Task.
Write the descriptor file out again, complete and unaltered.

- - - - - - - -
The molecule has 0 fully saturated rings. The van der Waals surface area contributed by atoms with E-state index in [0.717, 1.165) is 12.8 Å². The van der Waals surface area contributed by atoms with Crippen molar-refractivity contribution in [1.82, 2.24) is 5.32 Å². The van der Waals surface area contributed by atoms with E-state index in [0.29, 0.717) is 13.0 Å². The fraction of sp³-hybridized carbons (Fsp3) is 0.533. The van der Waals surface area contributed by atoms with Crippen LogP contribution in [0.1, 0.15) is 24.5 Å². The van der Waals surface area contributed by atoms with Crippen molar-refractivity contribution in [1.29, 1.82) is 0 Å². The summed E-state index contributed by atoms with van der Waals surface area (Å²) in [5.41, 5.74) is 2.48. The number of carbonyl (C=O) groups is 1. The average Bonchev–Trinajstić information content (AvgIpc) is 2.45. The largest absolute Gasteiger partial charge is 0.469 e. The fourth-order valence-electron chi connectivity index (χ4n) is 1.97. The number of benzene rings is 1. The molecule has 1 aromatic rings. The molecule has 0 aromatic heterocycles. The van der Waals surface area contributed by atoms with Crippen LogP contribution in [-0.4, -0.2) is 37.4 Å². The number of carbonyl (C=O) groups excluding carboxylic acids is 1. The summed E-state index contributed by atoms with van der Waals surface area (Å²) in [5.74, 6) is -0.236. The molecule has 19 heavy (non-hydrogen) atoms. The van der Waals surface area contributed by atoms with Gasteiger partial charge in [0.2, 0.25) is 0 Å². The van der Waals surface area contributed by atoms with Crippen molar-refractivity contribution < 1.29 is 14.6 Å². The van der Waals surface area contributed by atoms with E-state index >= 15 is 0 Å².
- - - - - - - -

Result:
The molecule has 0 fully saturated rings. The van der Waals surface area contributed by atoms with E-state index in [0.717, 1.165) is 12.8 Å². The van der Waals surface area contributed by atoms with Crippen molar-refractivity contribution in [1.82, 2.24) is 5.32 Å². The van der Waals surface area contributed by atoms with E-state index in [0.29, 0.717) is 13.0 Å². The fraction of sp³-hybridized carbons (Fsp3) is 0.533. The van der Waals surface area contributed by atoms with Crippen LogP contribution in [0.1, 0.15) is 24.5 Å². The van der Waals surface area contributed by atoms with Crippen molar-refractivity contribution in [1.29, 1.82) is 0 Å². The summed E-state index contributed by atoms with van der Waals surface area (Å²) in [5.41, 5.74) is 2.48. The number of carbonyl (C=O) groups is 1. The average Bonchev–Trinajstić information content (AvgIpc) is 2.45. The largest absolute Gasteiger partial charge is 0.469 e. The fourth-order valence-electron chi connectivity index (χ4n) is 1.97. The number of benzene rings is 1. The molecule has 1 aromatic rings. The molecule has 0 aromatic heterocycles. The van der Waals surface area contributed by atoms with Crippen LogP contribution in [-0.4, -0.2) is 37.4 Å². The number of carbonyl (C=O) groups excluding carboxylic acids is 1. The summed E-state index contributed by atoms with van der Waals surface area (Å²) in [5.74, 6) is -0.236. The molecule has 19 heavy (non-hydrogen) atoms. The van der Waals surface area contributed by atoms with Gasteiger partial charge in [0.2, 0.25) is 0 Å². The van der Waals surface area contributed by atoms with Crippen molar-refractivity contribution < 1.29 is 14.6 Å². The van der Waals surface area contributed by atoms with E-state index >= 15 is 0 Å².